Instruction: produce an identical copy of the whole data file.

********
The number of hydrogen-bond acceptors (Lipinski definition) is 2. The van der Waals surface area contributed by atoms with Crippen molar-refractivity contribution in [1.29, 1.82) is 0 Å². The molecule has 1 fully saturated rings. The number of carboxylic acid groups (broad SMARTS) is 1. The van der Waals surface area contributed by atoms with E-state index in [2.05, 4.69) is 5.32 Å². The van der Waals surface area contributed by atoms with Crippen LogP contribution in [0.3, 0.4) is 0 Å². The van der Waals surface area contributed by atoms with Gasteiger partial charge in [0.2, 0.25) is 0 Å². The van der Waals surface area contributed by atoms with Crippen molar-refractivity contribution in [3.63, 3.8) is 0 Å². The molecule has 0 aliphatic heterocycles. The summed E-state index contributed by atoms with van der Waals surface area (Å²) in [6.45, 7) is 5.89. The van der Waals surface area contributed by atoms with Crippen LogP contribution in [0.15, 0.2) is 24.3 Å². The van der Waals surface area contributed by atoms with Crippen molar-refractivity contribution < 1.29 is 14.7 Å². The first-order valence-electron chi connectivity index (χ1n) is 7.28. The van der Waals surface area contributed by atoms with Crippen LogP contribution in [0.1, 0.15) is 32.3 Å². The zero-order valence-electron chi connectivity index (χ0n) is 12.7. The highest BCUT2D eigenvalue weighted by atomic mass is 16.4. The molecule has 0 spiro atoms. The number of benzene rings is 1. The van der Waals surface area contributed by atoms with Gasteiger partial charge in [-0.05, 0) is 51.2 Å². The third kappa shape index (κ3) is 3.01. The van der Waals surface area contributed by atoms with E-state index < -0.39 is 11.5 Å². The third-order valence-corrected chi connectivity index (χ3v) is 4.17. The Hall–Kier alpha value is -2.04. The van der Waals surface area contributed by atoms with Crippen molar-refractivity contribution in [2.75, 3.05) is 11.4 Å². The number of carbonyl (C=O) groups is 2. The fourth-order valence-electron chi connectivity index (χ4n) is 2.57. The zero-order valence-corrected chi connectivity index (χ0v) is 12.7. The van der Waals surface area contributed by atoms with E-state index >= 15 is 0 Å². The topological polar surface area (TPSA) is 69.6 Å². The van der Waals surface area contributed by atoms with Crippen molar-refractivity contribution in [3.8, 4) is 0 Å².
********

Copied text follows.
The number of hydrogen-bond acceptors (Lipinski definition) is 2. The van der Waals surface area contributed by atoms with Crippen molar-refractivity contribution in [1.29, 1.82) is 0 Å². The molecule has 1 fully saturated rings. The number of carboxylic acid groups (broad SMARTS) is 1. The van der Waals surface area contributed by atoms with E-state index in [2.05, 4.69) is 5.32 Å². The van der Waals surface area contributed by atoms with Crippen LogP contribution in [0.3, 0.4) is 0 Å². The van der Waals surface area contributed by atoms with Gasteiger partial charge in [0.2, 0.25) is 0 Å². The van der Waals surface area contributed by atoms with Crippen molar-refractivity contribution in [3.63, 3.8) is 0 Å². The molecule has 0 aliphatic heterocycles. The summed E-state index contributed by atoms with van der Waals surface area (Å²) in [6.45, 7) is 5.89. The van der Waals surface area contributed by atoms with Crippen LogP contribution in [0.15, 0.2) is 24.3 Å². The van der Waals surface area contributed by atoms with Crippen molar-refractivity contribution < 1.29 is 14.7 Å². The first-order valence-electron chi connectivity index (χ1n) is 7.28. The van der Waals surface area contributed by atoms with Crippen LogP contribution in [0.1, 0.15) is 32.3 Å². The zero-order valence-electron chi connectivity index (χ0n) is 12.7. The highest BCUT2D eigenvalue weighted by atomic mass is 16.4. The molecule has 0 spiro atoms. The number of benzene rings is 1. The van der Waals surface area contributed by atoms with Gasteiger partial charge in [-0.05, 0) is 51.2 Å². The third kappa shape index (κ3) is 3.01. The van der Waals surface area contributed by atoms with E-state index < -0.39 is 11.5 Å². The third-order valence-corrected chi connectivity index (χ3v) is 4.17. The Hall–Kier alpha value is -2.04. The van der Waals surface area contributed by atoms with Crippen molar-refractivity contribution in [2.75, 3.05) is 11.4 Å². The number of carbonyl (C=O) groups is 2. The fourth-order valence-electron chi connectivity index (χ4n) is 2.57. The zero-order valence-corrected chi connectivity index (χ0v) is 12.7. The van der Waals surface area contributed by atoms with E-state index >= 15 is 0 Å². The topological polar surface area (TPSA) is 69.6 Å². The van der Waals surface area contributed by atoms with Crippen molar-refractivity contribution in [3.8, 4) is 0 Å².